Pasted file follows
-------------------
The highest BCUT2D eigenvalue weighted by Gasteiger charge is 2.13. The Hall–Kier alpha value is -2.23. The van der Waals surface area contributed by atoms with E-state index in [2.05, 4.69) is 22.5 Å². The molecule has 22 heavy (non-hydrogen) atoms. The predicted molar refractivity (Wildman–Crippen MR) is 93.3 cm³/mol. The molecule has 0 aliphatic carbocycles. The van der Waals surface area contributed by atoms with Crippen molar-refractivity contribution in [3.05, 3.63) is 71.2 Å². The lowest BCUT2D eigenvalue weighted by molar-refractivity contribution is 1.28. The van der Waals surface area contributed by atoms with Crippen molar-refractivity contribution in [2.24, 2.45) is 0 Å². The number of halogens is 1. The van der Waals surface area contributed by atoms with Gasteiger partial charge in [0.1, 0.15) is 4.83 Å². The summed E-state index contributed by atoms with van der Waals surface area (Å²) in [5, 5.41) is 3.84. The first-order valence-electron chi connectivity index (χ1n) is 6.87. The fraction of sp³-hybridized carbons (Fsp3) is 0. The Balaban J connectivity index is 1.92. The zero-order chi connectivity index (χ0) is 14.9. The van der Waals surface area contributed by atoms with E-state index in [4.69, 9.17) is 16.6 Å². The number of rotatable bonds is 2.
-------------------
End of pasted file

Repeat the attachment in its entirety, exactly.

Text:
The highest BCUT2D eigenvalue weighted by Gasteiger charge is 2.13. The Hall–Kier alpha value is -2.23. The van der Waals surface area contributed by atoms with E-state index in [2.05, 4.69) is 22.5 Å². The molecule has 22 heavy (non-hydrogen) atoms. The predicted molar refractivity (Wildman–Crippen MR) is 93.3 cm³/mol. The molecule has 0 aliphatic carbocycles. The van der Waals surface area contributed by atoms with Crippen molar-refractivity contribution in [3.05, 3.63) is 71.2 Å². The lowest BCUT2D eigenvalue weighted by molar-refractivity contribution is 1.28. The van der Waals surface area contributed by atoms with Crippen molar-refractivity contribution in [2.24, 2.45) is 0 Å². The number of halogens is 1. The van der Waals surface area contributed by atoms with Gasteiger partial charge in [0.1, 0.15) is 4.83 Å². The summed E-state index contributed by atoms with van der Waals surface area (Å²) in [5, 5.41) is 3.84. The first-order valence-electron chi connectivity index (χ1n) is 6.87. The fraction of sp³-hybridized carbons (Fsp3) is 0. The Balaban J connectivity index is 1.92. The zero-order chi connectivity index (χ0) is 14.9. The van der Waals surface area contributed by atoms with E-state index in [4.69, 9.17) is 16.6 Å². The number of rotatable bonds is 2.